Fired teachers win in Appeals Court
21st January 2014 · 0 Comments
By Fritz Esker
The Louisiana Fourth Circuit Court of Appeal unanimously ruled that approximately 7,000 teachers and school employees were wrongfully terminated in the aftermath of Hurricane Katrina.
Teachers filed suit against the Orleans Parish School Board and the Louisiana Department of Education after they lost their jobs post-Katrina and then were not given first crack at new job opportunities that arose once schools began reopening. A bench verdict from Civil District Court Judge Ethel Simms Julien ruled in favor of the plaintiffs in 2012 and on Wednesday, the Fourth Circuit Court of Appeal mostly confirmed the ruling. Certain deductions were made related to plaintiffs’ lost wages, but the overall result was a victory for the plaintiffs.
As a result, all tenured employees who were fired after Katrina will be paid two years’ salary by the Orleans Parish School Board. Teachers who meet certain criteria will also be paid an additional year’s salary by the state of Louisiana.
“We are very pleased with the ruling,” said Louisiana Federation of Teachers General Counsel Larry Samuel, who was also part of the plaintiffs’ legal committee. “These employees suffered a dual tragedy, once when the levees broke and another when their livelihoods were taken from them.”
The ruling, passed down by judges James McKay III, Edwin Lombard, Paul Bonin, Daniel Dysart, and Roland Belsome, said it was fair for the School Board to reduce the workforce post-Katrina. However, the teachers had a constitutionally protected right to be recalled to work as soon as opportunities arose for them to do so. The School Board was legally required to create a “recall list” of teachers who were available to return and failed to do this. This list should have been used to rehire teachers and staff to fill any openings over the next two years.
Most of the teachers involved in the lawsuit were members of the United Teachers of New Orleans, an LFT affiliate. When the new job openings were filled, the court found that jobs were primarily given to younger, cheaper candidates. The opinion, written by Belsome, stated, “The record clearly shows that the state advertised for these positions nationally and contracted with Teach for America to hire inexperienced college graduates that did not have teacher certification.”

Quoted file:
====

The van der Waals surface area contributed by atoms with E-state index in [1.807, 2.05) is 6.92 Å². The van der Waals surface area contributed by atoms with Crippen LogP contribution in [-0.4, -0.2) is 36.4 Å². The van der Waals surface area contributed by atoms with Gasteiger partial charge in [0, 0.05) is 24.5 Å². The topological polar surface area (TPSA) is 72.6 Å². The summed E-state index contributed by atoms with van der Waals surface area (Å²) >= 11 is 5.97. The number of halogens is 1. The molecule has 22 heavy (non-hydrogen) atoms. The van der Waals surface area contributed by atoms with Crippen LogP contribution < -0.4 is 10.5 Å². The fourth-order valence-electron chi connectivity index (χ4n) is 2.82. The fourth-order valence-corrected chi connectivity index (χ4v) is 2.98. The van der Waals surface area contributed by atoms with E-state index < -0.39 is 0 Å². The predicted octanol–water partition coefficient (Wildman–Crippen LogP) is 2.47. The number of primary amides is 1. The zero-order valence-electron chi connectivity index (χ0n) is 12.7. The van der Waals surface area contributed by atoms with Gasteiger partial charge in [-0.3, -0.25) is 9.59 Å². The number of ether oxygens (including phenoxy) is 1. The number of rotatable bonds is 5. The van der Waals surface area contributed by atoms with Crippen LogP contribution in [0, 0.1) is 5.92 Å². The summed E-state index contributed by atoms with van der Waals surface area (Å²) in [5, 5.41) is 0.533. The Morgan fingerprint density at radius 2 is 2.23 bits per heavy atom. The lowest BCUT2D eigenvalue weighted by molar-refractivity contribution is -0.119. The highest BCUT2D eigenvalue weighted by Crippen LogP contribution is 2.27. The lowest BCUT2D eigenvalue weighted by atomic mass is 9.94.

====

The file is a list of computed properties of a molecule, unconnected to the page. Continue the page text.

“New Orleans had a corps of dedicated professionals who wanted nothing more than to teach children,” said Steve Monaghan, president of the Louisiana Federation of Teachers. “The city had a handful of schools that could have been opened within weeks after Hur-ricane Katrina. They were kept shuttered, the state took over the schools, and all the teachers in the city were fired…This ruling paves the way for some semblance of justice for those educators.”
The ruling applies to all employees who had tenure on August 29, 2005. That list includes principals, teachers, paraprofessionals, office administrators, secretaries, social workers, and other support staff.
Justice will come too late for at least one participant in the lawsuit. Gwendolyn Ridgely, one of the seven lead plaintiffs, died in October 2012.
“This case has been a difficult and extremely stressful experience for 7,000 employees and their families who suffered after Hurricane Katrina,” said Willie M. Zanders, lead counsel for the plaintiffs. “We pause and pay respect to all former employees who did not live to see this important victory.”
The fight between the plaintiffs and the defendants may not be over. Both the school board and the state can ask the Louisiana Supreme Court to review the ruling.
The Louisiana Department of Education and Orleans Parish School Board could not be reached for comment by press time.
This article originally published in the January 20, 2014 print edition of The Louisiana Weekly newspaper.